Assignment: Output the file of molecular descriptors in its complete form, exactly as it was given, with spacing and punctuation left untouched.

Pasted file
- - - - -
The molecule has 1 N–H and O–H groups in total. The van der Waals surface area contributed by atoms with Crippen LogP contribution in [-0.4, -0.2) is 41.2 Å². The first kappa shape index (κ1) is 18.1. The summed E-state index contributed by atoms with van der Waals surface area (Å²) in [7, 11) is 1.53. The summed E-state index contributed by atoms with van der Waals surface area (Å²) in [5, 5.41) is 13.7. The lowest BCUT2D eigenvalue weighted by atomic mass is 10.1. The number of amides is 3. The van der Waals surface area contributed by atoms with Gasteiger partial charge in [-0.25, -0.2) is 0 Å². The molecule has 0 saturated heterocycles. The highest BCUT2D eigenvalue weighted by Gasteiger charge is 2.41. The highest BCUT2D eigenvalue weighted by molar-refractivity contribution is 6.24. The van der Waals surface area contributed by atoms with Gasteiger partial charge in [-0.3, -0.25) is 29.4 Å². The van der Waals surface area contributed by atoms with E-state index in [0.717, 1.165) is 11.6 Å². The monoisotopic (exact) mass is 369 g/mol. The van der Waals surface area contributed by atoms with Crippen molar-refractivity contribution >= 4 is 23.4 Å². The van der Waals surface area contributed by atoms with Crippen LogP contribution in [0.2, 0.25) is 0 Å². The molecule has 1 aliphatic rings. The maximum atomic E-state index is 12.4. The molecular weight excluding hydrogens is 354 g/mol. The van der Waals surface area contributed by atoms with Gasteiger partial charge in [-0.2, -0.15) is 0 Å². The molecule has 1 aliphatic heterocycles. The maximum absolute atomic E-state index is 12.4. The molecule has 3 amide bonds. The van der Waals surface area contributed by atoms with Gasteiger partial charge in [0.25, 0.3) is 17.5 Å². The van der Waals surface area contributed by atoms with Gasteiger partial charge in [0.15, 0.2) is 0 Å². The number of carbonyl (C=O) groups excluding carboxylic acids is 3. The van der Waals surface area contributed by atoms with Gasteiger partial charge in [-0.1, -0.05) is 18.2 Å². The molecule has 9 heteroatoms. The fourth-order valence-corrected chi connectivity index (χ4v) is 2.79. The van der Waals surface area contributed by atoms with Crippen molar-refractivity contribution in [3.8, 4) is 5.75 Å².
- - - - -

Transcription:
The molecule has 1 N–H and O–H groups in total. The van der Waals surface area contributed by atoms with Crippen LogP contribution in [-0.4, -0.2) is 41.2 Å². The first kappa shape index (κ1) is 18.1. The summed E-state index contributed by atoms with van der Waals surface area (Å²) in [7, 11) is 1.53. The summed E-state index contributed by atoms with van der Waals surface area (Å²) in [5, 5.41) is 13.7. The lowest BCUT2D eigenvalue weighted by atomic mass is 10.1. The number of amides is 3. The van der Waals surface area contributed by atoms with Gasteiger partial charge in [-0.25, -0.2) is 0 Å². The molecule has 0 saturated heterocycles. The highest BCUT2D eigenvalue weighted by Gasteiger charge is 2.41. The highest BCUT2D eigenvalue weighted by molar-refractivity contribution is 6.24. The van der Waals surface area contributed by atoms with Gasteiger partial charge in [-0.3, -0.25) is 29.4 Å². The van der Waals surface area contributed by atoms with E-state index in [0.717, 1.165) is 11.6 Å². The monoisotopic (exact) mass is 369 g/mol. The van der Waals surface area contributed by atoms with Crippen molar-refractivity contribution >= 4 is 23.4 Å². The van der Waals surface area contributed by atoms with Crippen LogP contribution in [0.2, 0.25) is 0 Å². The molecule has 1 aliphatic rings. The maximum atomic E-state index is 12.4. The molecular weight excluding hydrogens is 354 g/mol. The van der Waals surface area contributed by atoms with Gasteiger partial charge in [-0.2, -0.15) is 0 Å². The molecule has 1 aliphatic heterocycles. The maximum absolute atomic E-state index is 12.4. The molecule has 3 amide bonds. The van der Waals surface area contributed by atoms with Gasteiger partial charge in [0.25, 0.3) is 17.5 Å². The van der Waals surface area contributed by atoms with Gasteiger partial charge in [0.15, 0.2) is 0 Å². The number of carbonyl (C=O) groups excluding carboxylic acids is 3. The van der Waals surface area contributed by atoms with Gasteiger partial charge in [-0.1, -0.05) is 18.2 Å². The molecule has 9 heteroatoms. The fourth-order valence-corrected chi connectivity index (χ4v) is 2.79. The van der Waals surface area contributed by atoms with Crippen molar-refractivity contribution in [3.8, 4) is 5.75 Å².